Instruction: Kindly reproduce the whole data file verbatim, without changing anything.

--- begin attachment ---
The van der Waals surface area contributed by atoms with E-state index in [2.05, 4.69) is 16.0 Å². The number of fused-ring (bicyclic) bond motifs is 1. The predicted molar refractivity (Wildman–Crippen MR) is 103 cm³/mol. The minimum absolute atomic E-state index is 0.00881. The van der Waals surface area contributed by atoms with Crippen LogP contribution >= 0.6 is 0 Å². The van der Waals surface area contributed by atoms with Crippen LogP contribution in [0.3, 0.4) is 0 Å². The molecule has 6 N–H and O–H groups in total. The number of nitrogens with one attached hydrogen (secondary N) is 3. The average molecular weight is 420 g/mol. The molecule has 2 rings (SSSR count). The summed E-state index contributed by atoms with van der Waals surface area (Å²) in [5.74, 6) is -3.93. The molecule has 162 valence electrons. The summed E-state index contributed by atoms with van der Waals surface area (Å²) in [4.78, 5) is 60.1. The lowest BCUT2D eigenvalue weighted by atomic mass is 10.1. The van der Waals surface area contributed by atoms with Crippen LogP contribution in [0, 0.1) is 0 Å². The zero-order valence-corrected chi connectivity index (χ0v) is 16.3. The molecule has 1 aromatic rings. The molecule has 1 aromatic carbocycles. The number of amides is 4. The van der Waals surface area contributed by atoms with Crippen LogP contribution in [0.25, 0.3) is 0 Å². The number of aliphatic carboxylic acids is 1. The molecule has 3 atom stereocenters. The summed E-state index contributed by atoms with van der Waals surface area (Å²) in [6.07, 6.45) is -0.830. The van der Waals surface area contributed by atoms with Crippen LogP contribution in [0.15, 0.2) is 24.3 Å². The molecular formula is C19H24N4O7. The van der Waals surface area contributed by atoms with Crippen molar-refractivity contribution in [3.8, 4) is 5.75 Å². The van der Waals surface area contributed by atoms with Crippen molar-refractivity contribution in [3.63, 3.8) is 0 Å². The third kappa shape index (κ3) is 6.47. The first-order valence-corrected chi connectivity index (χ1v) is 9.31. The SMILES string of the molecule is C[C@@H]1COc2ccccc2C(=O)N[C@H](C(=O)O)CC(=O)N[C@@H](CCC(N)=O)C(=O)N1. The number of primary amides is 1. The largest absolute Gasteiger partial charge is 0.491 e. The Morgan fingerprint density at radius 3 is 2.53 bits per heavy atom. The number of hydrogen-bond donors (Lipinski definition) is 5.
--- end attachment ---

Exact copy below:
The van der Waals surface area contributed by atoms with E-state index in [2.05, 4.69) is 16.0 Å². The number of fused-ring (bicyclic) bond motifs is 1. The predicted molar refractivity (Wildman–Crippen MR) is 103 cm³/mol. The minimum absolute atomic E-state index is 0.00881. The van der Waals surface area contributed by atoms with Crippen LogP contribution >= 0.6 is 0 Å². The van der Waals surface area contributed by atoms with Crippen LogP contribution in [0.3, 0.4) is 0 Å². The molecule has 6 N–H and O–H groups in total. The number of nitrogens with one attached hydrogen (secondary N) is 3. The average molecular weight is 420 g/mol. The molecule has 2 rings (SSSR count). The summed E-state index contributed by atoms with van der Waals surface area (Å²) in [5.74, 6) is -3.93. The molecule has 162 valence electrons. The summed E-state index contributed by atoms with van der Waals surface area (Å²) in [4.78, 5) is 60.1. The lowest BCUT2D eigenvalue weighted by atomic mass is 10.1. The van der Waals surface area contributed by atoms with Crippen LogP contribution in [0, 0.1) is 0 Å². The zero-order valence-corrected chi connectivity index (χ0v) is 16.3. The molecule has 1 aromatic rings. The molecule has 1 aromatic carbocycles. The number of amides is 4. The van der Waals surface area contributed by atoms with Crippen LogP contribution in [0.25, 0.3) is 0 Å². The number of aliphatic carboxylic acids is 1. The molecule has 3 atom stereocenters. The summed E-state index contributed by atoms with van der Waals surface area (Å²) in [6.07, 6.45) is -0.830. The van der Waals surface area contributed by atoms with Crippen LogP contribution in [0.15, 0.2) is 24.3 Å². The molecular formula is C19H24N4O7. The van der Waals surface area contributed by atoms with Crippen molar-refractivity contribution in [3.8, 4) is 5.75 Å². The van der Waals surface area contributed by atoms with Crippen molar-refractivity contribution in [3.63, 3.8) is 0 Å². The third kappa shape index (κ3) is 6.47. The first-order valence-corrected chi connectivity index (χ1v) is 9.31. The SMILES string of the molecule is C[C@@H]1COc2ccccc2C(=O)N[C@H](C(=O)O)CC(=O)N[C@@H](CCC(N)=O)C(=O)N1. The number of primary amides is 1. The largest absolute Gasteiger partial charge is 0.491 e. The Morgan fingerprint density at radius 3 is 2.53 bits per heavy atom. The number of hydrogen-bond donors (Lipinski definition) is 5.